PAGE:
BH-0500.3200

    Organizations that are part of a community-wide, coordinated effort to identify, assess and find appropriate options for homeless individuals and families seeking housing or related services, and/or for those at imminent risk of becoming homeless. The number of physical access points in the community for intake and assessment may vary (no wrong door), but all sites use the same assessment and targeting tools; make referrals using the same criteria and have access to the same set of resources including homelessness prevention, shelters, shelter diversion programs, service centers, transitional housing programs, permanent housing programs and outreach programs. Most coordinated entry programs also include real-time knowledge about program inventory and capacity, referral and waiting list management, and enrollment/admission decision criteria as process components.
  • Low Income/Subsidized Rental Housing (1)
    BH-7000.4600

    Low Income/Subsidized Rental Housing

    BH-7000.4600

    Housing programs that make rental housing more readily available to homeless people and/or low-income individuals and families (those below 50% of the area's median income). Some complexes or housing units may be reserved for low-income older adults, people with disabilities and/or other special populations.
  • Semi-Independent Living Residences for Adults With Disabilities (2)
    BH-8400.6000-800

    Semi-Independent Living Residences for Adults With Disabilities

    BH-8400.6000-800

    Programs that provide housing in a group setting for adults with developmental disabilities, sensory impairments, physical disabilities, emotional disabilities or multiple disabilities in facilities like small homes, apartment buildings, condominiums or agency-owned complexes which may be staffed to provide functional skills training and on-site supportive services. Residents generally have basic self-help skills or take responsibility for employing and supervising aides to assist them in meeting their personal needs. Staff may be available on a 24-hour basis or only occasionally depending on the specific needs of residents. Included are short-term transitional programs for people who are preparing for supported or totally independent living as well as long-term programs for people who may want to be permanent residents.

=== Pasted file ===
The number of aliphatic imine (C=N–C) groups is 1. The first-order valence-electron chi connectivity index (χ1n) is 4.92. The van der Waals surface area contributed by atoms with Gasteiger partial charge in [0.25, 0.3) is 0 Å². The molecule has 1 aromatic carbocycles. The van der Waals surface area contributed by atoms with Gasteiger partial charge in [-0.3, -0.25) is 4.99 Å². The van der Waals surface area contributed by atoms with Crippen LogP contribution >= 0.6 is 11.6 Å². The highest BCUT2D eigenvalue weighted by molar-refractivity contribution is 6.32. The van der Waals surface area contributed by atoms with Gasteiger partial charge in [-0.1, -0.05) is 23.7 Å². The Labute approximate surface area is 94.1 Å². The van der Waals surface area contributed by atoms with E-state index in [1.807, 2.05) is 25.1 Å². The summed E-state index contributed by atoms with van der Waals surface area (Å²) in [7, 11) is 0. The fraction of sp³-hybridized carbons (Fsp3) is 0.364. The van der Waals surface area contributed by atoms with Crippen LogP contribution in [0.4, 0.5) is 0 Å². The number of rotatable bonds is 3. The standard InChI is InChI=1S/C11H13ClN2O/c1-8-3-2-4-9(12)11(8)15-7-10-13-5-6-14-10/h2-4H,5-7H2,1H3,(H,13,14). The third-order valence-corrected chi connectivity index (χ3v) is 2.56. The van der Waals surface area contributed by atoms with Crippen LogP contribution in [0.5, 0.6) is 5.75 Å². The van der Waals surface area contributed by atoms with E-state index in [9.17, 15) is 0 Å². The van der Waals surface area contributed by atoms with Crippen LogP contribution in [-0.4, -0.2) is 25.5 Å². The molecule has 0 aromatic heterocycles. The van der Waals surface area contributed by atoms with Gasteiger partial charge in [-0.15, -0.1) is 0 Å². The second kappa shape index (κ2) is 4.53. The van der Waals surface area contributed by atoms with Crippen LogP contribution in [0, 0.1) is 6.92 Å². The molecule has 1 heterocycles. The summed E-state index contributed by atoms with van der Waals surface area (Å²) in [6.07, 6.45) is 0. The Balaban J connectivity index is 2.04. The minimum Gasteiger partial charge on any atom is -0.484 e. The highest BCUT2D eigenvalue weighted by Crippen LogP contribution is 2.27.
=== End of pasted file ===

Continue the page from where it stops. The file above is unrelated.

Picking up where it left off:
• Supported Living Services for Adults With Disabilities (2)
    PH-3300.8030

    Supported Living Services for Adults With Disabilities

    PH-3300.8030

    Programs for adults with developmental disabilities, sensory impairments, physical disabilities, emotional problems or multiple disabilities who do not require 24-hour supervision that provide a highly individualized, coordinated system of services and supports which facilitates their ability to live in their own homes or apartments, to hire and supervise paid caregivers, to work in the community, to participate in community activities and to interact with nondisabled neighbors. A supported living agency may help the individual hire and supervise an attendant; develop a budget and pay bills on time; learn to shop and cook or hire someone to prepare meals for them; remember to take necessary medication; schedule medical appointments and get to the doctor's office; advertise for and select a roommate; make their living space barrier-free; learn about relationships, sexuality and parenting; select recreational pursuits that are personally satisfying; and accomplish other similar activities of daily living.
  • Transitional Housing/Shelter (2)
    BH-8600

    Transitional Housing/Shelter

    BH-8600

    Programs that provide extended shelter and supportive services primarily for homeless individuals and/or families with the goal of helping them live independently and transition into permanent housing. Some programs require that the individual/family be transitioning from a short-term emergency shelter. The length of stay varies considerably by program. It is generally longer than two weeks but typically 60 days or more and, in many cases, up to two years or more. The supportive services may be provided directly by the organization managing the housing or may be coordinated by them and provided by other public or private agencies. Transitional housing/shelter is generally provided in apartment style facilities with a higher degree of privacy than short-term homeless shelters; may be provided at no cost to the resident; and may be configured for specialized groups within the homeless population such as people with substance abuse problems, homeless mentally ill, homeless domestic violence victims, veterans or homeless people with AIDS/HIV. In some cases, a "transition in place" option allows families to continue living in the same complex (if not the same unit) where their transitional housing unit is located when they are ready to move to permanent housing. In other cases, the permanent housing option is either public housing or private rental housing supported by a tenant-based voucher subsidy. Included are post-domestic violence shelter housing programs that make affordable rental housing (or other accommodations) available to women, generally those who are coming directly out of a domestic violence shelter or other crisis shelter, often in apartment complexes owned by the shelter; and programs that provide transitional housing and support services for other targeted groups such as military and veteran families and others who need a temporary supportive living environment to maintain stability and begin to thrive.